Opportunity Cost

Loading the player...

What is an 'Opportunity Cost'

An opportunity cost is the cost of an alternative that must be forgone in order to pursue a certain action. Put another way, the benefits you could have received by taking an alternative action.

2. The difference in return between a chosen investment and one that is necessarily passed up. Say you invest in a stock and it returns a paltry 2% over the year. In placing your money in the stock, you gave up the opportunity of another investment - say, a risk-free government bond yielding 6%. In this situation, your opportunity costs are 4% (6% - 2%).

BREAKING DOWN 'Opportunity Cost'

1. The opportunity cost of going to college is the money you would have earned if you worked instead. On the one hand, you lose four years of salary while getting your degree; on the other hand, you hope to earn more during your career, thanks to your education, to offset the lost wages.

Here's another example: if a gardener decides to grow carrots, his or her opportunity cost is the alternative crop that might have been grown instead (potatoes, tomatoes, pumpkins, etc.).

In both cases, a choice between two options must be made. It would be an easy decision if you knew the end outcome; however, the risk that you could achieve greater "benefits" (be they monetary or otherwise) with another option is the opportunity cost.

RELATED TERMS
  1. Foregone Earnings

    The difference in earnings or performance between what is actually ...
  2. Operating Cost

    Expenses associated with the maintenance and administration of ...
  3. Cost Accounting

    A type of accounting process that aims to capture a company's ...
  4. Cost Of Carry

    Costs incurred as a result of an investment position. These costs ...
  5. Economic Profit (Or Loss)

    The difference between the revenue received from the sale of ...
  6. Cost Test

    A standard test applied to a process to determine if the net ...
Related Articles
  1. Markets

    What Is Opportunity Cost And Why Does It Matter?

    Economists suggest that the "opportunity cost" of any decision, the value of the next-best alternative, is crucial to making sound choices.
  2. Managing Wealth

    Portfolio Management For The Under-30 Crowd

    Young investors have some advantages over their older counterparts. Read on to learn how to build a portfolio that will grow with you.
  3. Trading

    Reducing Risk With Options

    If you want to use leverage to your advantage, you must know how many contracts to buy.
  4. Managing Wealth

    Ten Worst Mistakes Beginner Investors Make

    Here are the ten worst mistakes beginning investors make.
  5. Managing Wealth

    Stashing Your Cash: Mattress Or Market?

    Pulling your money out of the market may help you sleep at night, but is it a smart move?
  6. Financial Advisor

    5 Questions First Time Investors Should Ask in 2016

    Learn five of the most important questions you need to ask if you are a new investor planning on starting an investment program in 2016.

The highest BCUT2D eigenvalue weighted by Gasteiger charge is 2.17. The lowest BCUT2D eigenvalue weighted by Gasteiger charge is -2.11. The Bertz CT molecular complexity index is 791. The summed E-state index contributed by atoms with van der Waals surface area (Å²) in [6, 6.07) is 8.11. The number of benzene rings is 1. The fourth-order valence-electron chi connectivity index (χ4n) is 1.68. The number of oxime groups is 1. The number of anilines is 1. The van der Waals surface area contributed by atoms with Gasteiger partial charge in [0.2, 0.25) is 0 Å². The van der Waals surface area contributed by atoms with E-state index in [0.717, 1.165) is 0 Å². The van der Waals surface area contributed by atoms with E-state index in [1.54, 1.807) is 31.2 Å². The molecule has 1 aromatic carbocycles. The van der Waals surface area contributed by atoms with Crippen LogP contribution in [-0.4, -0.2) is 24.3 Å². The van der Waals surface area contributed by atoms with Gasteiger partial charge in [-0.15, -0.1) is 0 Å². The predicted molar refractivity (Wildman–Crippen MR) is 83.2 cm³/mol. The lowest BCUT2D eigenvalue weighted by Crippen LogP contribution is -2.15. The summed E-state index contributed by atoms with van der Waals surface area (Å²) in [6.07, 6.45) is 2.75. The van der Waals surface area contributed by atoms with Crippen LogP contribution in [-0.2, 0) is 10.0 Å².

7. Retirement

    Tax Tips For the Individual Investor

    Keep more of your money in your pocket with these seven guidelines.
  8. Managing Wealth

    Getting Started In Stocks

    We'll provide a step-by-step introduction on how to invest - and succeed - in this market.
  9. Investing

    Hot or Not: Single Stocks in Your Portfolio

    It can be rewarding to invest in well-performing companies, but single stocks can present some downside for your portfolio, too. Here's why.
  10. Managing Wealth

    Why Risk-Free Investments Don't Exist

    We explain the risks inherent with all types of investments and why risk-free investments do not exist.
RELATED FAQS
  1. What is the difference between risk and opportunity cost?

    Learn the subtle differences between the concepts of risk and opportunity cost as well as how they impact your investment ... Read Answer >>
  2. What is the formula for calculating opportunity cost?

    Learn about the opportunity cost formula and how businesses use this calculation to decide between investment and capital ... Read Answer >>
  3. How does opportunity cost impact how cost of debt is evaluated?

    Learn about opportunity cost and how this concept is incorporated into the determination of the actual cost of debt capital ... Read Answer >>
  4. Why should I invest?

    One of the most compelling reasons for you to invest is the prospect of not having to work your entire life! Bottom line, ... Read Answer >>
  5. What is the difference between a sunk cost and an opportunity cost?

    Discover the difference between the sunk costs of an investment and the opportunity costs associated with the decision to ... Read Answer >>
  6. What are the key points when getting ready to file for unemployment aid?

    Before filing for unemployment aid, you must be unemployed, have worked in the past, lost the job through no your fault of ... Read Answer >>
Hot Definitions
  1. Duration

    A measure of the sensitivity of the price (the value of principal) of a fixed-income investment to a change in interest rates. ...
  2. Dove

    An economic policy advisor who promotes monetary policies that involve the maintenance of low interest rates, believing that ...
  3. Cyclical Stock

    An equity security whose price is affected by ups and downs in the overall economy. Cyclical stocks typically relate to companies ...
  4. Front Running

    The unethical practice of a broker trading an equity based on information from the analyst department before his or her clients ...
  5. After-Hours Trading - AHT

    Trading after regular trading hours on the major exchanges. The increasing popularity of electronic communication networks ...
  6. Omnibus Account

    An account between two futures merchants (brokers). It involves the transaction of individual accounts which are combined ...
Trading Center